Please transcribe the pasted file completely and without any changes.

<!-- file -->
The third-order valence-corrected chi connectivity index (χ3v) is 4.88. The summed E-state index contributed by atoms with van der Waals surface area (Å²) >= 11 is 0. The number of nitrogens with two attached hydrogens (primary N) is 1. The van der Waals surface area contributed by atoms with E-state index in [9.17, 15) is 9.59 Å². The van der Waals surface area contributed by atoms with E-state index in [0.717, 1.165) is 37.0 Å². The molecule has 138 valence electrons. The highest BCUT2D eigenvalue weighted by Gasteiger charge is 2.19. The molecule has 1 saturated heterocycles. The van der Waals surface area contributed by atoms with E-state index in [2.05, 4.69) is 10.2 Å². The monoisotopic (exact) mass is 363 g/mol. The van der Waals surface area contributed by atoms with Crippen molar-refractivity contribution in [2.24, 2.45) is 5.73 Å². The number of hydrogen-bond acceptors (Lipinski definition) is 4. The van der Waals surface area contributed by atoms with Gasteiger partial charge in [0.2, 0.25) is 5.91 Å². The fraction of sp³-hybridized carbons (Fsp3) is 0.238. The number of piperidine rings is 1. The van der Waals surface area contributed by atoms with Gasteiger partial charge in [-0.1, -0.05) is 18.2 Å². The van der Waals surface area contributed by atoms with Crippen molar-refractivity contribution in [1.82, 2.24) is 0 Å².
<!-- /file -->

The third-order valence-corrected chi connectivity index (χ3v) is 4.88. The summed E-state index contributed by atoms with van der Waals surface area (Å²) >= 11 is 0. The number of nitrogens with two attached hydrogens (primary N) is 1. The van der Waals surface area contributed by atoms with E-state index in [9.17, 15) is 9.59 Å². The van der Waals surface area contributed by atoms with E-state index in [0.717, 1.165) is 37.0 Å². The molecule has 138 valence electrons. The highest BCUT2D eigenvalue weighted by Gasteiger charge is 2.19. The molecule has 1 saturated heterocycles. The van der Waals surface area contributed by atoms with E-state index in [2.05, 4.69) is 10.2 Å². The monoisotopic (exact) mass is 363 g/mol. The van der Waals surface area contributed by atoms with Crippen molar-refractivity contribution in [2.24, 2.45) is 5.73 Å². The number of hydrogen-bond acceptors (Lipinski definition) is 4. The van der Waals surface area contributed by atoms with Gasteiger partial charge in [0.2, 0.25) is 5.91 Å². The fraction of sp³-hybridized carbons (Fsp3) is 0.238. The number of piperidine rings is 1. The van der Waals surface area contributed by atoms with Gasteiger partial charge in [-0.1, -0.05) is 18.2 Å². The van der Waals surface area contributed by atoms with Crippen molar-refractivity contribution in [1.82, 2.24) is 0 Å².